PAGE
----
12. Does it really seem that outlandish to assume a hierarchy of tastes when approaching comics, such that superhero fare caters to less refined tastes with indie books catering to more mature tastes (generally)? We do this with all kinds of other storytelling media as well. You have summer blockbusters vs. introspective art-house drama. You have fantasy novels about swords, dragons, and princesses in danger vs. subtle, literary expositions of an everyday life and how a dysfunctional man learns to relate to a dysfunctional woman. Greg Rucka’s enjoyable Atticus Kodiak novels are never going to have the kind of literary street cred that belongs to Lord of the Flies, Grapes of Wrath, or To Kill a Mockingbird. Even Raymond Chandler, who is top of his game and well-respected for it, won’t ever rise to the same level of F. Scott Fitzgerald, Dostoevsky, or Theodore Dreiser.

    This is not to say that one is inherently better than the other. More that certain things are accessible to those with less mature sensibilities (and so are more widely accessible, for even those of mature sensibilities can appreciate, enjoy, and love the wider appeal stuff—this is why something like 300 will be popular).

    So while it may be outlandish to presume the hierarchy, the presumption is not without precedent.

  13. Richard J. Marcej: “Last night I read “Fun Home” and then the latest issue of “Spider-Girl”. I enjoyed them both, because they’re both well done, professional pieces of work. Unfortunately I’m beging to realize that I’m an oddity in the comic reading world.”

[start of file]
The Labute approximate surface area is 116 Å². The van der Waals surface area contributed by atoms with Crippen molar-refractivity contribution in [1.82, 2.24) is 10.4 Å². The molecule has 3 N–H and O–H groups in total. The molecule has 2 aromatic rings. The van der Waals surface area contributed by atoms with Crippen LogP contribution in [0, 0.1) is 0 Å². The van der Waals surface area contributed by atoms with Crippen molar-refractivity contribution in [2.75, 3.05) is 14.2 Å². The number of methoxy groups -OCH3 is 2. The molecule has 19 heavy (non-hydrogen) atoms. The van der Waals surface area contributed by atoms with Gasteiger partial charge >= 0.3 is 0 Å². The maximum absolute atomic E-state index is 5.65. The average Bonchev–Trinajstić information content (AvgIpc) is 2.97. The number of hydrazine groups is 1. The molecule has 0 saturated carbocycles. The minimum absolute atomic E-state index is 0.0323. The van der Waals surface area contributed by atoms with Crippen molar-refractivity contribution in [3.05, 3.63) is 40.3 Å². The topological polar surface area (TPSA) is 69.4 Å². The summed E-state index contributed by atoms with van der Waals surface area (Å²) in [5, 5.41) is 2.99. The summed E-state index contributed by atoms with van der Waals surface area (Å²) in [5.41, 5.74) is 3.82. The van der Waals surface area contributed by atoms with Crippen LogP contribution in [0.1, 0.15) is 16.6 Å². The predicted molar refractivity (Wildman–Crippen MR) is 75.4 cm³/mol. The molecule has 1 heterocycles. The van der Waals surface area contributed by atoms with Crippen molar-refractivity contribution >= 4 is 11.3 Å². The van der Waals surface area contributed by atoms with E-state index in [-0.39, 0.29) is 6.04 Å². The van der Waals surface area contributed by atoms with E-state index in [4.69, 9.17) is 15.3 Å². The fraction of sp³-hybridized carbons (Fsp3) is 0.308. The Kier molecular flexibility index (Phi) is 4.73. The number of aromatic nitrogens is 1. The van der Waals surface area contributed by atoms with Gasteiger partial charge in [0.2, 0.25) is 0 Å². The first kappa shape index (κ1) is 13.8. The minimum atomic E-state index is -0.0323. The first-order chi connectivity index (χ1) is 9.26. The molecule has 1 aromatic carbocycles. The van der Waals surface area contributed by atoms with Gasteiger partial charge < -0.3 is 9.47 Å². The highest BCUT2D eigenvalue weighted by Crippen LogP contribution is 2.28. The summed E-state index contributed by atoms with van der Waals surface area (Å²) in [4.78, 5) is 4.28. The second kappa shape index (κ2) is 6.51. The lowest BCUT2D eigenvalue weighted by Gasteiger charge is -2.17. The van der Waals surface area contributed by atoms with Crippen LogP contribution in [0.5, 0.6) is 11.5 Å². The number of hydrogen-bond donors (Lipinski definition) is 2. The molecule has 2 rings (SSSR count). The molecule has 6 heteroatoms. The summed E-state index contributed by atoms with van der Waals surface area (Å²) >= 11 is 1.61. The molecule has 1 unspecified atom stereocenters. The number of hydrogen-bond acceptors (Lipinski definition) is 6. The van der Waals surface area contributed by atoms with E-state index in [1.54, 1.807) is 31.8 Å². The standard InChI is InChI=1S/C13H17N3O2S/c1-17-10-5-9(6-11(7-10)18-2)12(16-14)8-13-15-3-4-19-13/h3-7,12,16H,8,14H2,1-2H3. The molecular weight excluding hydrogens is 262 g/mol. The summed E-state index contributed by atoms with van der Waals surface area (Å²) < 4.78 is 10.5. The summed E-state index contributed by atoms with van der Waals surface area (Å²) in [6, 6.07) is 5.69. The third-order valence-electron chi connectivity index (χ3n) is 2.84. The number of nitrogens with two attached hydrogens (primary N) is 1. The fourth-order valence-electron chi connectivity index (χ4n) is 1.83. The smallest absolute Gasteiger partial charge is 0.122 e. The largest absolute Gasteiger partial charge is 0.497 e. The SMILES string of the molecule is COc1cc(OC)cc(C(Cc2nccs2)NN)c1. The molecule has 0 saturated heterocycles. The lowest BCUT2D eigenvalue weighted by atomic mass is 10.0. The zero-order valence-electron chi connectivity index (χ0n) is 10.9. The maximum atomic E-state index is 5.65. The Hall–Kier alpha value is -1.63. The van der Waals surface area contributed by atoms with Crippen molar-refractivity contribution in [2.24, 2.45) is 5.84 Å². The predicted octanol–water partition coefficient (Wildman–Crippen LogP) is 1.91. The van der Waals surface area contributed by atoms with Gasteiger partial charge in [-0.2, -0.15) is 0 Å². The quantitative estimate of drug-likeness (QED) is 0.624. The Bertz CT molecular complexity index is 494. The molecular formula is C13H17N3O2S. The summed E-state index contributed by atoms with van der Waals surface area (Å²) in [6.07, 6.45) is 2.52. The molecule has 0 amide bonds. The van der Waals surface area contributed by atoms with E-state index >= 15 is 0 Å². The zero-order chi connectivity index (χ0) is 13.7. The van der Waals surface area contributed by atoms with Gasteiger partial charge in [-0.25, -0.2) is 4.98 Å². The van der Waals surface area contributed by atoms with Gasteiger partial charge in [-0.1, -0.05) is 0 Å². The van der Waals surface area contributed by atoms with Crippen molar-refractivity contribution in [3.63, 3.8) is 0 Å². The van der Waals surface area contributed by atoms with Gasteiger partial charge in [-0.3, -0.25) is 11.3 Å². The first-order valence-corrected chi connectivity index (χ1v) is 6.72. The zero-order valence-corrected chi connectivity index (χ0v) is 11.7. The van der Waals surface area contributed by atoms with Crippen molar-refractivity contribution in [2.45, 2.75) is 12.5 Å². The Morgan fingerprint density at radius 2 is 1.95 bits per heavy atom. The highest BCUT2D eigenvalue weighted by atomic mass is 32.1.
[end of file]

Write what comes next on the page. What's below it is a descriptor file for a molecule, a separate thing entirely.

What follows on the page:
The idea that people don’t read both indies and superhero comics is another of those chestnuts of conventional Internet wisdom that I don’t think I buy into entirely. There are overheated superhero fanboys who don’t read anything not published by Marvel or DC, just as there are stereotypical indie snobs who will read anything BUT what’s published by Marvel or DC, or manga fans who won’t touch anything that’s not printed right-to-left. However, I also think these polar extremes are over-represented on the comics Internet. There aren’t many people willing to talk about TV shows or music in any great depth — see the discussion about “Spider-Man: Reign” that Heidi quotes in this blog entry. Boil that down to people willing to set up blogs or join and participate in web forums and it’s no surprise that the most obsessed points of view are the ones that get the most air time.